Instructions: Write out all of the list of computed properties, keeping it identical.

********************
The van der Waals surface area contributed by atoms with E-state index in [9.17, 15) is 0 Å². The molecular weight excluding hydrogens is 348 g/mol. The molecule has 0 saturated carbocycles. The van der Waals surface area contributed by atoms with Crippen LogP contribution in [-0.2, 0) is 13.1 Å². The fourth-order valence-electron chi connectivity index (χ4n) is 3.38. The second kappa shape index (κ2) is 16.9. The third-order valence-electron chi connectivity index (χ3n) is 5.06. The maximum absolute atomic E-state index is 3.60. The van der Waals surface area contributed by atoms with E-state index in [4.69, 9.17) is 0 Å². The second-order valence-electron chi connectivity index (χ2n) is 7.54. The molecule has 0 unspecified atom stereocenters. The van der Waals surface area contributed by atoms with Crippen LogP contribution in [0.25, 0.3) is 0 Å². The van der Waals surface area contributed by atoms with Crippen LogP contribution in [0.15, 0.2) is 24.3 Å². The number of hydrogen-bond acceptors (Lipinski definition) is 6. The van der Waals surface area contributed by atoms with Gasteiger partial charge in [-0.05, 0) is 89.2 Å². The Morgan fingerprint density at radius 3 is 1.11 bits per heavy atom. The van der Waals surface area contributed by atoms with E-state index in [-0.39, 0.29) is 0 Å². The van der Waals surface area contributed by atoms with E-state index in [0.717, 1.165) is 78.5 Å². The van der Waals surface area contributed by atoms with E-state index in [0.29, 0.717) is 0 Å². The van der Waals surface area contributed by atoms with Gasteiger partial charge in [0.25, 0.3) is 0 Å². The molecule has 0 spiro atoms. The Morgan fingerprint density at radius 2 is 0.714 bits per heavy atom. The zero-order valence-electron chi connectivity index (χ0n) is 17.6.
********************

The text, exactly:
The van der Waals surface area contributed by atoms with E-state index in [9.17, 15) is 0 Å². The molecular weight excluding hydrogens is 348 g/mol. The molecule has 0 saturated carbocycles. The van der Waals surface area contributed by atoms with Crippen LogP contribution in [-0.2, 0) is 13.1 Å². The fourth-order valence-electron chi connectivity index (χ4n) is 3.38. The second kappa shape index (κ2) is 16.9. The third-order valence-electron chi connectivity index (χ3n) is 5.06. The maximum absolute atomic E-state index is 3.60. The van der Waals surface area contributed by atoms with E-state index in [4.69, 9.17) is 0 Å². The second-order valence-electron chi connectivity index (χ2n) is 7.54. The molecule has 0 unspecified atom stereocenters. The van der Waals surface area contributed by atoms with Crippen LogP contribution in [0.25, 0.3) is 0 Å². The van der Waals surface area contributed by atoms with Crippen LogP contribution in [0.15, 0.2) is 24.3 Å². The number of hydrogen-bond acceptors (Lipinski definition) is 6. The van der Waals surface area contributed by atoms with Gasteiger partial charge in [-0.05, 0) is 89.2 Å². The Morgan fingerprint density at radius 3 is 1.11 bits per heavy atom. The van der Waals surface area contributed by atoms with E-state index in [-0.39, 0.29) is 0 Å². The van der Waals surface area contributed by atoms with E-state index in [0.717, 1.165) is 78.5 Å². The van der Waals surface area contributed by atoms with E-state index in [0.29, 0.717) is 0 Å². The van der Waals surface area contributed by atoms with Gasteiger partial charge in [0.25, 0.3) is 0 Å². The molecule has 0 spiro atoms. The Morgan fingerprint density at radius 2 is 0.714 bits per heavy atom. The zero-order valence-electron chi connectivity index (χ0n) is 17.6.